Programming for InfoSphere Streams V4 with SPL
- Course Code DW724G
- Duration 4 days
Additional Payment Options
GTC, Global Knowledge Training Credit, please contact Global Knowledge for more details
This course is available in the following formats:
Event at company
Self paced electronic learning
Traditional Classroom Learning
Learning that is virtual
Request this course in a different delivery format.
This course is designed to teach you about the Streams Processing Language. It will begin with the basic concepts of InfoSphere Streams and the basic Streams Processing Language operators used in a Streams program. You will learn how to access data from an external source using the Source type operators and write an output stream using the Sink type operators.
You will then learn how and when to use the various Stream operators, like the Functor, Punctor, Aggregation, Sort, Join, Split, Barrier, Delay, and Switch operators. Lab exercises will use the InfoSphere Streams IDE that is based upon Eclipse as the development and testing environment, but you will get the opportunity to invoke the compilation of a Streams program from the command line as well. In the labs you will be given the choice to develop the applications using the SPL Graphical Editor, introduced in Version 3, that allows drag and drop or the original SPL Editor that is text based.
The second half of the course shows how to control the placement of processing elements and the debugging capabilities of the Streams Processing Language. You will learn about consistent regions and how to use them to process tuples at-least-once.
You will be introduced to the various toolkits supplied with InfoSphere Streams and work with data mining and database toolkits in a lab.
Finally, you will be is shown how to extend the Streams Processing Language through the development of user-defined functions and both generic and non-generic primitive operators. Both C++ and Java non-generic primitive operators are covered.
This basic course is designed for those who are planning on developing InfoSphere Streams applications.
- Explain how operators observe data on streams to create other streams
- Define the format for both the built-in Source and a Sink edge adapter operators
- List the types of URIs supported by Source and Sink operators
- Explain the use of sliding and tumbling windows in the Streams Processing Language
- Describe how to control the timing of tuples using the Delay operator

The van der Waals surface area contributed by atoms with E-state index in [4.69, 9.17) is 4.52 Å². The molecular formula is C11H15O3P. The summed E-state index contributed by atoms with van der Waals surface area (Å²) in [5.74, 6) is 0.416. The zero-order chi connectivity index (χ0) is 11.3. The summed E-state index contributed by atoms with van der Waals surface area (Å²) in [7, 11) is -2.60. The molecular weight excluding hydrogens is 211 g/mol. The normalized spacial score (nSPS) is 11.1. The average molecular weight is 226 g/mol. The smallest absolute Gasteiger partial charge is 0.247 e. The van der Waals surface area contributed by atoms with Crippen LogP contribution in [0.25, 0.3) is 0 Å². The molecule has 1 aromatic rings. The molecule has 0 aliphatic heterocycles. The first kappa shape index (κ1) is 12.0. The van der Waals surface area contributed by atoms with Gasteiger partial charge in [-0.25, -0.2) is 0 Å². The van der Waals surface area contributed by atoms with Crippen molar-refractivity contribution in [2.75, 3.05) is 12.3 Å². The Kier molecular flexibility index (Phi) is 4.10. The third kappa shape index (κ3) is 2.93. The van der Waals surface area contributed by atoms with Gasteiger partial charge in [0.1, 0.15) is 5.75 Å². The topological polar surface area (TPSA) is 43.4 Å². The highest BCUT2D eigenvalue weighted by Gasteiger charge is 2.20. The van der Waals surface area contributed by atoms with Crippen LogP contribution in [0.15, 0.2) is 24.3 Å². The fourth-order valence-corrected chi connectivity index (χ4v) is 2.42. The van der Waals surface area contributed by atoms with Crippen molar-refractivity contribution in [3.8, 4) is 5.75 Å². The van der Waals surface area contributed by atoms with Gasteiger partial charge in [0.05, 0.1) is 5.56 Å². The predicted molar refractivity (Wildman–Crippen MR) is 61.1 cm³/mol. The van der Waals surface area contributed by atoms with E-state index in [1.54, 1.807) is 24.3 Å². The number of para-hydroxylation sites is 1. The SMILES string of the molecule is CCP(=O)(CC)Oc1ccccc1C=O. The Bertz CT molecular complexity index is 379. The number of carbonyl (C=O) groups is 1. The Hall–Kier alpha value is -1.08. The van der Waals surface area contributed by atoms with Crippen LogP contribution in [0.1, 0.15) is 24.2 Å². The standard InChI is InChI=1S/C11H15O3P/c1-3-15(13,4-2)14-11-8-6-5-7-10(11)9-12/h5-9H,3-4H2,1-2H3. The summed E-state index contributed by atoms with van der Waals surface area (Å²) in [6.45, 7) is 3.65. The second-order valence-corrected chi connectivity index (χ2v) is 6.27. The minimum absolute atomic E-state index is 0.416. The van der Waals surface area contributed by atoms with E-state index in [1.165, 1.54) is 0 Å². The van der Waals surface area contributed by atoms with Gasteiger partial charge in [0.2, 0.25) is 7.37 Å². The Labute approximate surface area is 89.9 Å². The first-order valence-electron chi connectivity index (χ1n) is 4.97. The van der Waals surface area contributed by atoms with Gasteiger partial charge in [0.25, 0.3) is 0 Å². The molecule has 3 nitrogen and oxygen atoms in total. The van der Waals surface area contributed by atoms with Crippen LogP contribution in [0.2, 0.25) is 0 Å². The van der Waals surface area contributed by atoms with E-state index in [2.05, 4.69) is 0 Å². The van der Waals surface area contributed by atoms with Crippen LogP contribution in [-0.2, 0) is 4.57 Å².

- Explain the use of the following operators: Functor, Punctor, Split, Join, Aggregation, Sort, Barrier, and Delay
- Explain the preprocessing capabilities of the Streams Processing Language and how those capabilities are used to generate Streams source code
- Explain how Streams uses Consistent Regions to ensure at-least-once processing
- Describe how to use the Streams debugging capabilities
- Explain how to control the placement of operators onto processing specific nodes and how to fuse operators into specific processing elements
- List the toolkits supplied with InfoSphere Streams
- Explain how to debug a Streams application
- Describe how to create a user-defined function
- List the steps necessary to create an SPL non-generic primitive operator written in C++
- Explain how to create an SPL non-generic primitive operator written in Java
- Describe how to create an SPL generic primitive operator
- Unit 1 - InfoSphere Streams Overview
- Unit 2 - Streams Processing Language Basics
- Unit 3 - Streams Processing Language Development
- Unit 4 - SPL Programming Introduction
- Unit 5 - Adapter Operators
- Unit 6 - Relational and Utility Operators: The Journey Begins
- Unit 7 - Windowing and Joins
- Unit 8 - Punctuation, Aggregation and Sorting
- Unit 9 - Timing and Coordination
- Unit 10 - Lists, Sets, and Maps
- Unit 11 - Consistent Regions
- Unit 12 - Resources, Partitions, and Other Configs
- Unit 13 - Debugging
- Unit 14 - Toolkits
- Unit 15 - SPL Functions
- Unit 16 - SPL C++ Non-generic Primitive Operators
- Unit 17 - SPL Java Non-generic Primitive Operators
- Unit 18 - SPL Generic Primitive Operators
There are no prerequisites are required; however, use of an Eclipse-based tool would be beneficial as well as exposure to the C++, Java, and Perl languages.